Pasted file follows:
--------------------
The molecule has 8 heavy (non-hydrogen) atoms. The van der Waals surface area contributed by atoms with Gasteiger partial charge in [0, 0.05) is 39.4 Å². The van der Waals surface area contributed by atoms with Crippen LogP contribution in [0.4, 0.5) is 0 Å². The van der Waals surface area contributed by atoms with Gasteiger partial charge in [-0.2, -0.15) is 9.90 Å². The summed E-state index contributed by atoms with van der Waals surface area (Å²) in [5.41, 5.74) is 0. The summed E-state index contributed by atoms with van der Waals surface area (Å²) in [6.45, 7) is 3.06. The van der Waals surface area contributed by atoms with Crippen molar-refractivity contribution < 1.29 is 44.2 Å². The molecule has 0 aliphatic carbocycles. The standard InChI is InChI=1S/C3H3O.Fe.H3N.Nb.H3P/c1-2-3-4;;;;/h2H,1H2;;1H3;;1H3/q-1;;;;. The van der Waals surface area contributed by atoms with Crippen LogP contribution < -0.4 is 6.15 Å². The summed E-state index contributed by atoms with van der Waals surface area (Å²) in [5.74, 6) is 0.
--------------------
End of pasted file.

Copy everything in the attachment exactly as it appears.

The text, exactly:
The molecule has 8 heavy (non-hydrogen) atoms. The van der Waals surface area contributed by atoms with Gasteiger partial charge in [0, 0.05) is 39.4 Å². The van der Waals surface area contributed by atoms with Crippen LogP contribution in [0.4, 0.5) is 0 Å². The van der Waals surface area contributed by atoms with Gasteiger partial charge in [-0.2, -0.15) is 9.90 Å². The summed E-state index contributed by atoms with van der Waals surface area (Å²) in [5.41, 5.74) is 0. The summed E-state index contributed by atoms with van der Waals surface area (Å²) in [6.45, 7) is 3.06. The van der Waals surface area contributed by atoms with Crippen molar-refractivity contribution < 1.29 is 44.2 Å². The molecule has 0 aliphatic carbocycles. The standard InChI is InChI=1S/C3H3O.Fe.H3N.Nb.H3P/c1-2-3-4;;;;/h2H,1H2;;1H3;;1H3/q-1;;;;. The van der Waals surface area contributed by atoms with Crippen LogP contribution < -0.4 is 6.15 Å². The summed E-state index contributed by atoms with van der Waals surface area (Å²) in [5.74, 6) is 0.